Sonny Bravo is a smart, tough Mexican-American teenager growing up in an unnamed city (think Los Angeles). In his spare time, he breaks into other people’s homes just to see how they live. However, his freedom has limits because his mother’s new husband keeps him busy as an unpaid handyman and janitor at his small apartment complex. As he completes each day’s repetitive and mindless tasks, he gets to know the other residents, including an albino used car salesman, a lonely drug dealer’s wife, and a beautiful, innocent Mexican immigrant. As racial conflict and violence simmer around him, Sonny tries to figure out how to determine right and wrong in a world full of moral gray areas.
Grove. 256 pages. $24. ISBN: 0802118593
San Francisco Chronicle
"Gilb presents the anguish, the dread, the work, the antagonisms and violence and unrealistic hopes of the people who teeter always and each day on the edge of financial and physical ruin. … The events portrayed in the novel—the violence, the racism, the sordid beauty and the sadness—these things are just the norm for Sonny. And that’s what makes the book so powerful." Eric Miles Williamson
Dallas Morning News
"The Flowers is a tightly woven narrative about a boy coming of age in a community bubbling with racial tension. It’s beautifully rendered in part because Mr. Gilb nails the voice of 15-year-old narrator Sonny Bravo with pinpoint accuracy." Beatriz Terrazas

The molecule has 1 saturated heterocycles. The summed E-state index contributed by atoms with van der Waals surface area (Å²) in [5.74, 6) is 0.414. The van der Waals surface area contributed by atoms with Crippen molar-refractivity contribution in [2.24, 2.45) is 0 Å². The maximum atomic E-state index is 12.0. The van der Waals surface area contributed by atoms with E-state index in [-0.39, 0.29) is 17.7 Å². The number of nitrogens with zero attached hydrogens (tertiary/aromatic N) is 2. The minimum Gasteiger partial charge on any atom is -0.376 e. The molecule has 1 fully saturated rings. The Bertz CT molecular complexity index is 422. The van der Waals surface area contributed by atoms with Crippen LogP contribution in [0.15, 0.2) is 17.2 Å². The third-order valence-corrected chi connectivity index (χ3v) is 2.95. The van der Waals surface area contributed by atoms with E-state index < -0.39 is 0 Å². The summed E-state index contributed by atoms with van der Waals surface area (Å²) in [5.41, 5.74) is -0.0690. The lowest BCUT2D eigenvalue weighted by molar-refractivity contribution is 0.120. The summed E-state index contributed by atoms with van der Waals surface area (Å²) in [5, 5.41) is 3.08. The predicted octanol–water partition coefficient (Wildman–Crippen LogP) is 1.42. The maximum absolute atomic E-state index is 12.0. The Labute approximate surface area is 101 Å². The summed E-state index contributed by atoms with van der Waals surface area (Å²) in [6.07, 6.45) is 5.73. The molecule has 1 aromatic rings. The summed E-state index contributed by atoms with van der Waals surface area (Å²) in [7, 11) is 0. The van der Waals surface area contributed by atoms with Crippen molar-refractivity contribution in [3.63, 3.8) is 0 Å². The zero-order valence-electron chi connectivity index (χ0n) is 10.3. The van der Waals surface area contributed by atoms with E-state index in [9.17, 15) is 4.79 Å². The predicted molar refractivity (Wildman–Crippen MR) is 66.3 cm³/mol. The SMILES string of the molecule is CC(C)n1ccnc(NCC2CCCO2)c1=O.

San Diego Union Tribune
"In his engaging new novel … Dagoberto Gilb, creates a small, original world of imperfect characters, some of whom linger long after the story ends. … Reading this captivating, deceptively compact novel is like having a nimble, well-informed guide on a journey into Sonny Bravo’s contradictory, multidimensional, multicultural self." Sara Lewis
Cleveland Plain Dealer
"The Flowers may surprise readers of Gilb’s earlier work—notable for a harsh, eloquent realism—with its sweetness. Though his circumstances keep the epiphanies small, Sonny’s faith in the power of love never deserts him, and it motivates every crucial action he takes." John Repp
"The Flowers … is laced with humor and tenderness and, in the end, a sense of hope. Because many of the funny lines are in Spanish, it helps to know the language or have an inkling of Spanglish." David D. Medina
San Antonio Exp-News
"After a sort of rough start, The Flowers evolves into classic Gilb, where one square block is the whole world for his characters, and there is so much tension simmering under the surface that the thing is almost uncomfortable to read. … The sidebar racial tension and battles between civilians and police and civilians and each other serve to make the novel richer than just a coming-of-age story." Julie Ann Vera
Dagoberto Gilb, winner of the PEN/Hemmingway award for his 1994 short story collection The Magic of Blood, hasn’t written a novel since The Last Known Residence of Mickey Acuña (1994). With The Flowers, he has blazed back onto the literary scene. Once again, he earns rave reviews from critics who universally praised his ability to capture the rhythms of working-class life and speech. A slow start and a much-too-sophisticated Sonny distracted a few critics, but these were minor complaints. Though Gilb’s newest novel deals poignantly with matters of race, the Dallas Morning News expressed an opinion echoed by many other reviewers about the widespread applicability of The Flower’s themes: "Let’s hope Mr. Gilb’s book isn’t pegged solely as Latino literature. The issues it explores are universally relevant in our shrinking world."